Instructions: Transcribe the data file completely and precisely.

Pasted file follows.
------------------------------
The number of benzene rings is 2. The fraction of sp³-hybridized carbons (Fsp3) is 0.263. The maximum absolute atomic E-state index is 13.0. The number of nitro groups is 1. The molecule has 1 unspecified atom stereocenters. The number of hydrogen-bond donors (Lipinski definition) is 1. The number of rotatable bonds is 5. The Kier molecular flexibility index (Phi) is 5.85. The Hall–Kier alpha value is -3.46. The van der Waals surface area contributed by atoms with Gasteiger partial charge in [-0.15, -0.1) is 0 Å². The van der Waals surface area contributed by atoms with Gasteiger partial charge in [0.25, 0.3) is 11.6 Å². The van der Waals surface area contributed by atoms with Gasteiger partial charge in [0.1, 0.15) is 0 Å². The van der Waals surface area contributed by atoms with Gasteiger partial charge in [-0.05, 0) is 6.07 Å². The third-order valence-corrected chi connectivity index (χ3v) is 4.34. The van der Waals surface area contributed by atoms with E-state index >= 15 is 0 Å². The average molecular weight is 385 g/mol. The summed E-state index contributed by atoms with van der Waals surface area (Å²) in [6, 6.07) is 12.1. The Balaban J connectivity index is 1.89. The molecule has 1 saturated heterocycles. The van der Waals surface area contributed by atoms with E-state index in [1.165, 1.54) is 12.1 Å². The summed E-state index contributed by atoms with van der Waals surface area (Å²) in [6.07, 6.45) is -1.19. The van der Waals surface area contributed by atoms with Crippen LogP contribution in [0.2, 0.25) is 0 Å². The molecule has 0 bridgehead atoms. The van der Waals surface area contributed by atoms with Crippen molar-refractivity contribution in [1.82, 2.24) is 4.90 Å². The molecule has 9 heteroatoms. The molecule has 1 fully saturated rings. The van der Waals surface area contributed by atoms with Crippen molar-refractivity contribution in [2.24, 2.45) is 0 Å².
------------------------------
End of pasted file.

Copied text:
The number of benzene rings is 2. The fraction of sp³-hybridized carbons (Fsp3) is 0.263. The maximum absolute atomic E-state index is 13.0. The number of nitro groups is 1. The molecule has 1 unspecified atom stereocenters. The number of hydrogen-bond donors (Lipinski definition) is 1. The number of rotatable bonds is 5. The Kier molecular flexibility index (Phi) is 5.85. The Hall–Kier alpha value is -3.46. The van der Waals surface area contributed by atoms with Gasteiger partial charge in [-0.15, -0.1) is 0 Å². The van der Waals surface area contributed by atoms with Gasteiger partial charge in [0.25, 0.3) is 11.6 Å². The van der Waals surface area contributed by atoms with Gasteiger partial charge in [0.1, 0.15) is 0 Å². The van der Waals surface area contributed by atoms with Gasteiger partial charge in [-0.05, 0) is 6.07 Å². The third-order valence-corrected chi connectivity index (χ3v) is 4.34. The van der Waals surface area contributed by atoms with E-state index >= 15 is 0 Å². The average molecular weight is 385 g/mol. The summed E-state index contributed by atoms with van der Waals surface area (Å²) in [6, 6.07) is 12.1. The Balaban J connectivity index is 1.89. The molecule has 1 saturated heterocycles. The van der Waals surface area contributed by atoms with E-state index in [1.165, 1.54) is 12.1 Å². The summed E-state index contributed by atoms with van der Waals surface area (Å²) in [6.07, 6.45) is -1.19. The van der Waals surface area contributed by atoms with Crippen LogP contribution in [0.2, 0.25) is 0 Å². The molecule has 0 bridgehead atoms. The van der Waals surface area contributed by atoms with Crippen molar-refractivity contribution in [1.82, 2.24) is 4.90 Å². The molecule has 9 heteroatoms. The molecule has 1 fully saturated rings. The van der Waals surface area contributed by atoms with Crippen molar-refractivity contribution in [2.24, 2.45) is 0 Å².